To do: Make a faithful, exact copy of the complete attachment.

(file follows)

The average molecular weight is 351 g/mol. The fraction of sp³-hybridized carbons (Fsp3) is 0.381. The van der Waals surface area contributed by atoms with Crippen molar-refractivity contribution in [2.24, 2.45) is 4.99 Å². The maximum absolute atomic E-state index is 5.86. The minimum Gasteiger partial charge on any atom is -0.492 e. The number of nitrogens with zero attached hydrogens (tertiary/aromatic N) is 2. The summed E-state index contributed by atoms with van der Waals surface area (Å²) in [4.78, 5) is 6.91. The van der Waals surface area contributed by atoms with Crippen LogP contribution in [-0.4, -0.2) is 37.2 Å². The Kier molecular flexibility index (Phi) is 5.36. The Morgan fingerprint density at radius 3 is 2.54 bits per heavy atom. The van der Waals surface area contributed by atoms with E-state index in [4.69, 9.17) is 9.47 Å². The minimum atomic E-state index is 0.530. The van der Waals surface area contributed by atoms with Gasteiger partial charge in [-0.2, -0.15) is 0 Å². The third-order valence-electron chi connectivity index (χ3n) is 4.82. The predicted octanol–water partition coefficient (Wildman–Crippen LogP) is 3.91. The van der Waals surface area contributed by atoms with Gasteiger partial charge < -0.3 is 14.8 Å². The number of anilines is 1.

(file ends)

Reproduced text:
The average molecular weight is 351 g/mol. The fraction of sp³-hybridized carbons (Fsp3) is 0.381. The van der Waals surface area contributed by atoms with Crippen molar-refractivity contribution in [2.24, 2.45) is 4.99 Å². The maximum absolute atomic E-state index is 5.86. The minimum Gasteiger partial charge on any atom is -0.492 e. The number of nitrogens with zero attached hydrogens (tertiary/aromatic N) is 2. The summed E-state index contributed by atoms with van der Waals surface area (Å²) in [4.78, 5) is 6.91. The van der Waals surface area contributed by atoms with Crippen LogP contribution in [-0.4, -0.2) is 37.2 Å². The Kier molecular flexibility index (Phi) is 5.36. The Morgan fingerprint density at radius 3 is 2.54 bits per heavy atom. The van der Waals surface area contributed by atoms with E-state index in [4.69, 9.17) is 9.47 Å². The minimum atomic E-state index is 0.530. The van der Waals surface area contributed by atoms with Gasteiger partial charge in [-0.2, -0.15) is 0 Å². The third-order valence-electron chi connectivity index (χ3n) is 4.82. The predicted octanol–water partition coefficient (Wildman–Crippen LogP) is 3.91. The van der Waals surface area contributed by atoms with Gasteiger partial charge < -0.3 is 14.8 Å². The number of anilines is 1.